The first Chicano murals originated in 1965 on the walls of Cesar Chavez’ United Farm Workers [UFW] union headquarters in Delano, California. A decade later, supporters of Chavez’ UFW union marched from the Texas Rio Grande Valley to Austin with stops in San Antonio. San Antonio artists took notice of the UFW’s use of colorful banners with artwork depicting farm worker issues in addition to the marchers’ incorporation of cultural images such as the Virgin Guadalupe to unite supporters.

Chicano murals first appeared in San Antonio in 1974 when Jesse Trevino completed his monumental mural “La Historia Chicana” at the Student Union Building of Our Lady of the Lake University [OLLC]. Trevino, an art history major at OLLC, studied previously at San Antonio College where he had been influenced by art professor Mel Casas. Located in San Antonio’s Westside, OLLC was in close proximity to the Cassiano Homes near the street intersection of Laredo and Zarzamora.

By the mid 1970s several Chicano leaders in the art community including art professor Mel Casas and Cesar Martinez, a graduate of Texas A&M Kingsville, were active in promoting the works of San Antonio artists who identified as Mexican American or Chicano. Jesse Trevino knew these artists and had painted a large mural depicting his personal story in his home. His mural, “Mi Vida” gave him the confidence to undertake the OLLC mural which measured 100×57 inches.

The San Antonio mural movement began when Anastacio Torres and Juan Hernandez, both Westsiders and graduates of Lanier High School, approached owners of a retail food store near 24th street and Castroville Road about the possibility of painting the back wall of the store. The property owners agreed on the assumption that the painted wall would beautify the outdoor space.

Torres and Hernandez completed their mural near the Veramendi Public Housing community. The artists painted the wall without ladders and scaffolding standing on their car hoods and on top of their cars to attain the required height of the mural. With a public mural under their belt, they applied for city arts funding and with the small grant formed the Community Arts Organization at the Cassiano Homes. Next, they canvassed the neighborhood asking residents about preferences of artistic subjects, themes, and concepts.

By 1980 the public arts project at Cassiano Homes was well underway. The city arts funding allowed Torres and Hernandez to hire young artists to work on their mural crews, many of whom had little experience in public art. One of the rationales for creating public art concerned the prevalence of graffiti which bothered the majority of Cassiano Homes residents. Alex Rubio, a resident of the nearby San Juan Housing complex, was one of the most active graffiti artists of the Westside. While still a teenager, he established himself as a prolific and creative “tagger,” as graffiti artists were known. Torres and Hernandez were able to locate Rubio and hired him for their mural project.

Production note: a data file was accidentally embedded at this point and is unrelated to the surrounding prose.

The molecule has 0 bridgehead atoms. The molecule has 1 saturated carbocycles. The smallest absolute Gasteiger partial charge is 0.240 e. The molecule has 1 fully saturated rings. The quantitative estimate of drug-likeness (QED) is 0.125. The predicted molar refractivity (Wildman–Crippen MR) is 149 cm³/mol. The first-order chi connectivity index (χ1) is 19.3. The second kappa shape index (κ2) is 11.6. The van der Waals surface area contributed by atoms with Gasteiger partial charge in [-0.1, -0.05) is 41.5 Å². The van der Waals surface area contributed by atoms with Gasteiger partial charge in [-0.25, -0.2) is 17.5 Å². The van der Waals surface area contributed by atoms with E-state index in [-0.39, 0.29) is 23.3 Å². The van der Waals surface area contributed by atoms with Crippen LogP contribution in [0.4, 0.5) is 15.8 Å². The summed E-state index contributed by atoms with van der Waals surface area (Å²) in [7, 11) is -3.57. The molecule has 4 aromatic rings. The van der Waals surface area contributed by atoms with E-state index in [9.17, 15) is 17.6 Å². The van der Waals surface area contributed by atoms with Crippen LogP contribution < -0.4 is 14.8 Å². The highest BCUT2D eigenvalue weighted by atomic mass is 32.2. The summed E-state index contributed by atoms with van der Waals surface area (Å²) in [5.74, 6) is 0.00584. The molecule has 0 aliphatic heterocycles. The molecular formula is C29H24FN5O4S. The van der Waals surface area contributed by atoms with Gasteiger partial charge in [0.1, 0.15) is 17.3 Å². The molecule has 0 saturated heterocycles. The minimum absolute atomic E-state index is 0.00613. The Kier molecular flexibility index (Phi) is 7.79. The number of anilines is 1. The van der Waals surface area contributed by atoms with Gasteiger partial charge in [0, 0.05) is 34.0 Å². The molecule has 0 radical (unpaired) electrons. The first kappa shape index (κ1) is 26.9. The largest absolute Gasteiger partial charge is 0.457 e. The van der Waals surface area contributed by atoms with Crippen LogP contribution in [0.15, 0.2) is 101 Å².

In the 1980s, nearly all the Chicano murals of the city were located in the Cassiano Homes. With funding from the City of San Antonio, the Community Arts Program completed more than 50 murals. The murals included religious themes, historical events, and notable figures of the Mexican Revolution including Francisco Villa and Emiliano Zapata.

Some of the murals celebrated San Antonio and Texas personalities such as Congressman Henry B. Gonzalez and Bishop Patricio Flores as well as Chicano and Latino musicians. On the barrio walls of Cassiano Homes the muralists painted portrayals of historic events
such as the U.S.-Mexican War and the Treaty of Guadalupe Hidalgo in addition to Mexican icons such as cactus and eagles.

In the late 1980s, funding for the Cassiano Homes dried up and Torres and Hernandez closed the community mural arts headquarters. Two of the artists who participated in the murals project, Vincent Valdez and Alex Rubio, emerged as major Chicano artists. Their mural painting experience helped their development as Chicano artists. Today, they continue making a significant contribution to the Chicano and Latino art movement and both have art works in major museums in San Antonio.
Ricardo Romo